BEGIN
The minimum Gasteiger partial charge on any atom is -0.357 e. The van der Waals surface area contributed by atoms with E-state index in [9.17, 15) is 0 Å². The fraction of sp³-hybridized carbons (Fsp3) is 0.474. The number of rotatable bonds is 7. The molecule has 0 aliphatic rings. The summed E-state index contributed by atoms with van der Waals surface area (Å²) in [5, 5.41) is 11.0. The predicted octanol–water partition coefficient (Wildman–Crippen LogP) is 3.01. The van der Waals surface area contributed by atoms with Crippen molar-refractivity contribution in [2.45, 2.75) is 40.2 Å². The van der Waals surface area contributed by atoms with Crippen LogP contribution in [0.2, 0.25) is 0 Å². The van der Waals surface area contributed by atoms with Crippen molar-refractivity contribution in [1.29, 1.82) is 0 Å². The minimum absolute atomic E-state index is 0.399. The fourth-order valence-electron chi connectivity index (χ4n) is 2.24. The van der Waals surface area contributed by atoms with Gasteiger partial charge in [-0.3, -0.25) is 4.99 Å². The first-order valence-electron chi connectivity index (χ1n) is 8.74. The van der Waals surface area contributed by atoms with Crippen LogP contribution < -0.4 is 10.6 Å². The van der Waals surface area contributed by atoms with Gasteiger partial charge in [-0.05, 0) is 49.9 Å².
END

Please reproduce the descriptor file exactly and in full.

The minimum Gasteiger partial charge on any atom is -0.357 e. The van der Waals surface area contributed by atoms with E-state index in [9.17, 15) is 0 Å². The fraction of sp³-hybridized carbons (Fsp3) is 0.474. The number of rotatable bonds is 7. The molecule has 0 aliphatic rings. The summed E-state index contributed by atoms with van der Waals surface area (Å²) in [5, 5.41) is 11.0. The predicted octanol–water partition coefficient (Wildman–Crippen LogP) is 3.01. The van der Waals surface area contributed by atoms with Crippen molar-refractivity contribution in [2.45, 2.75) is 40.2 Å². The van der Waals surface area contributed by atoms with Crippen LogP contribution in [0.2, 0.25) is 0 Å². The van der Waals surface area contributed by atoms with Crippen molar-refractivity contribution in [1.29, 1.82) is 0 Å². The minimum absolute atomic E-state index is 0.399. The fourth-order valence-electron chi connectivity index (χ4n) is 2.24. The van der Waals surface area contributed by atoms with Gasteiger partial charge in [-0.3, -0.25) is 4.99 Å². The first-order valence-electron chi connectivity index (χ1n) is 8.74. The van der Waals surface area contributed by atoms with Crippen LogP contribution < -0.4 is 10.6 Å². The van der Waals surface area contributed by atoms with Gasteiger partial charge in [-0.05, 0) is 49.9 Å².